The Parliamentary Service has released the findings of its investigation into National MP Maggie Barry, accused of asking a staff member to carry out political party work during work hours.
The findings say there was "no evidence of material or systematic abuse of staff to undertake party or political work".
It noted that the investigation confirmed that some allegations were "substantiated". That is, there were some instances where staff time was spent on party or political matters.
However, it concluded that those examples involved an "extremely immaterial amount of time".
- Leaked email reveals Maggie Barry told parliamentary staff to do National Party work which could be unlawful
It concluded that no further action will be taken, as the "matters substantiated were minor".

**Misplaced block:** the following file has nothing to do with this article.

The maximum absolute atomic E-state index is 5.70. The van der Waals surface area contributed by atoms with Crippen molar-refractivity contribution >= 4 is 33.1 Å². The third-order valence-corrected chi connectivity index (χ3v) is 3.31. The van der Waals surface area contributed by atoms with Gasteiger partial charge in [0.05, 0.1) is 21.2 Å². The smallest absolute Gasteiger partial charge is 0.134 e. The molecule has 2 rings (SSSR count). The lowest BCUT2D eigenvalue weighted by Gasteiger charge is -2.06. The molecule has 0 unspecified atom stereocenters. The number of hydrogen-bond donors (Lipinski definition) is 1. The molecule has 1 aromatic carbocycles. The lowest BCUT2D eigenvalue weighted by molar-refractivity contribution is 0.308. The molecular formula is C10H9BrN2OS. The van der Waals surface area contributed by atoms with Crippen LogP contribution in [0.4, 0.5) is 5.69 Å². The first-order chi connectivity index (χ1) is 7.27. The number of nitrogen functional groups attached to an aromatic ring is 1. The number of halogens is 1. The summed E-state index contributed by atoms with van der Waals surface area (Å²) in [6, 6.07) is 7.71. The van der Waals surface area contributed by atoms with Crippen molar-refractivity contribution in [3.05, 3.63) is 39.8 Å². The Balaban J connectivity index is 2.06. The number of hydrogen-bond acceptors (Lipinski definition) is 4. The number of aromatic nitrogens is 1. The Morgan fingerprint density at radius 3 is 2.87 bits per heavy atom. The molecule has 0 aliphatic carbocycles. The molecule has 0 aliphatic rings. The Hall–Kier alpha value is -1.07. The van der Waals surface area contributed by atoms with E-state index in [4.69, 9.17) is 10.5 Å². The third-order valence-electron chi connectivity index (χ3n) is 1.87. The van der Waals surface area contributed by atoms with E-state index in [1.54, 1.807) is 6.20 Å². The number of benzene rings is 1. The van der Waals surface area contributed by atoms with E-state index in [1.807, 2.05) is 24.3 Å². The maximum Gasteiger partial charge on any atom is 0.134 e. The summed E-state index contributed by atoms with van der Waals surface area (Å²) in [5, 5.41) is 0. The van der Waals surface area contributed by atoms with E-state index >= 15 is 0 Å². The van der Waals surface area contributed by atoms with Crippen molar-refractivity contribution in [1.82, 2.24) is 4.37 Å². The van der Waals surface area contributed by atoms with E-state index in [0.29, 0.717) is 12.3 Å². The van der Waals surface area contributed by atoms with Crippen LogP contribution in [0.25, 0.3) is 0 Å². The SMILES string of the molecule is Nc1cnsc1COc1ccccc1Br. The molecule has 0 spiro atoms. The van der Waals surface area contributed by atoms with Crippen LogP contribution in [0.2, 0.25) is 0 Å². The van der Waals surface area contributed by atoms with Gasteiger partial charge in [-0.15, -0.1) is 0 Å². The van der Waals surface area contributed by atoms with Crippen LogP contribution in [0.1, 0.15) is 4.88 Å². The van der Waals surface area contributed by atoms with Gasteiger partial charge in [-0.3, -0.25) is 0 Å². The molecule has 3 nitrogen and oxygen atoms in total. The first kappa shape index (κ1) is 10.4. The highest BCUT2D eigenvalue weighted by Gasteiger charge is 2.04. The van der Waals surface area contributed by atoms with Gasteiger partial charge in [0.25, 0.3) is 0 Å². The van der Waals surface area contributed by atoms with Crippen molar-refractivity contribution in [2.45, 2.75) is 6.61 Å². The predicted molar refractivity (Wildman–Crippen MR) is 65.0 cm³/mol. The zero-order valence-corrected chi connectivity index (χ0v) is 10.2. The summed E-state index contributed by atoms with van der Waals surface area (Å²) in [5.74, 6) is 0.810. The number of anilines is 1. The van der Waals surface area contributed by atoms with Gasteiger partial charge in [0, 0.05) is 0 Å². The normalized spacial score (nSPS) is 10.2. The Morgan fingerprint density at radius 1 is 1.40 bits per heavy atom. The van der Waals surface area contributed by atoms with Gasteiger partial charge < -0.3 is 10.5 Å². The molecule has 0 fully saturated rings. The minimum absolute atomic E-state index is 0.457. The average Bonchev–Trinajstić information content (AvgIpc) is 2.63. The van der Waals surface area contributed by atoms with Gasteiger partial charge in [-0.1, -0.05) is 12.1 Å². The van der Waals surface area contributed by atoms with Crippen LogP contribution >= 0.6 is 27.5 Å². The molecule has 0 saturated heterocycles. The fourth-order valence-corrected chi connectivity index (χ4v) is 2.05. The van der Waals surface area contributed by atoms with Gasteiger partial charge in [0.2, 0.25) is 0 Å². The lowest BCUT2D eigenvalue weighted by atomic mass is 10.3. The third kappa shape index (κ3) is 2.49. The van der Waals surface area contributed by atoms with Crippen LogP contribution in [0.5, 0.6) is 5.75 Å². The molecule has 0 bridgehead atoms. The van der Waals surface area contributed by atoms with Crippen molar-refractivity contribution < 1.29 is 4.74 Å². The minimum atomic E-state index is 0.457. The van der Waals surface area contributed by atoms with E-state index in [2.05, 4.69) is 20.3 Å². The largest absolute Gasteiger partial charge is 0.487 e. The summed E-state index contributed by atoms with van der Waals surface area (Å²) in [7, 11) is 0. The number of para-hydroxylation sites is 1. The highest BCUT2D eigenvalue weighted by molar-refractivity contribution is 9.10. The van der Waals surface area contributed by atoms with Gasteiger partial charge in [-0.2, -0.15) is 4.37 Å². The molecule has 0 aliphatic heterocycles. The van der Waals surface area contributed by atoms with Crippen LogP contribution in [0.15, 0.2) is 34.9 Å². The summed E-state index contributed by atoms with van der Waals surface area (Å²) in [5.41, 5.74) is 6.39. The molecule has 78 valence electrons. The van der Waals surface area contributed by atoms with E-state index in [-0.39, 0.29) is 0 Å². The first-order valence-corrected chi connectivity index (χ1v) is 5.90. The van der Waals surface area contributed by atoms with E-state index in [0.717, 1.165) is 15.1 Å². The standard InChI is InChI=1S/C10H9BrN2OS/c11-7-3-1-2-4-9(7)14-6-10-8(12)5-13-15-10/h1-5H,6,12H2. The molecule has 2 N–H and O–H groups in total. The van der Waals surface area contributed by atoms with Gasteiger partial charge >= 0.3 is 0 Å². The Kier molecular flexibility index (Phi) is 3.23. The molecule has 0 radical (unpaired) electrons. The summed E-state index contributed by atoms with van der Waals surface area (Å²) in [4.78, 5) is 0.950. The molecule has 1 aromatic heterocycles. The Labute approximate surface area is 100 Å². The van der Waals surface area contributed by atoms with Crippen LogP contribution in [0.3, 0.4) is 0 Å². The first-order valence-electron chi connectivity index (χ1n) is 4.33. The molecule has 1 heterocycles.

"We are reassured to see that the Parliamentary Service's investigation found no evidence of any systemic abuse of funding to carry out political party work using Parliamentary Service resources."
The findings have been welcomed by the National Party, a spokesperson told Newshub Thursday evening.
"The Auditor-General's report has found no cause for concern and he is not taking further action. Ms Barry welcomes this report, the findings confirm that she has always followed the rules."
The Auditor-General received a request in December to look into claims Barry asked a parliamentary support staff member to carry out political party work during work hours.
The Auditor-General then wrote to the general manager of the Parliamentary Service on February 18, asking to carry out an investigation into the claims.
Barry, the MP for North Shore, said in December allegations her parliamentary staff unlawfully did work for the National Party were untrue.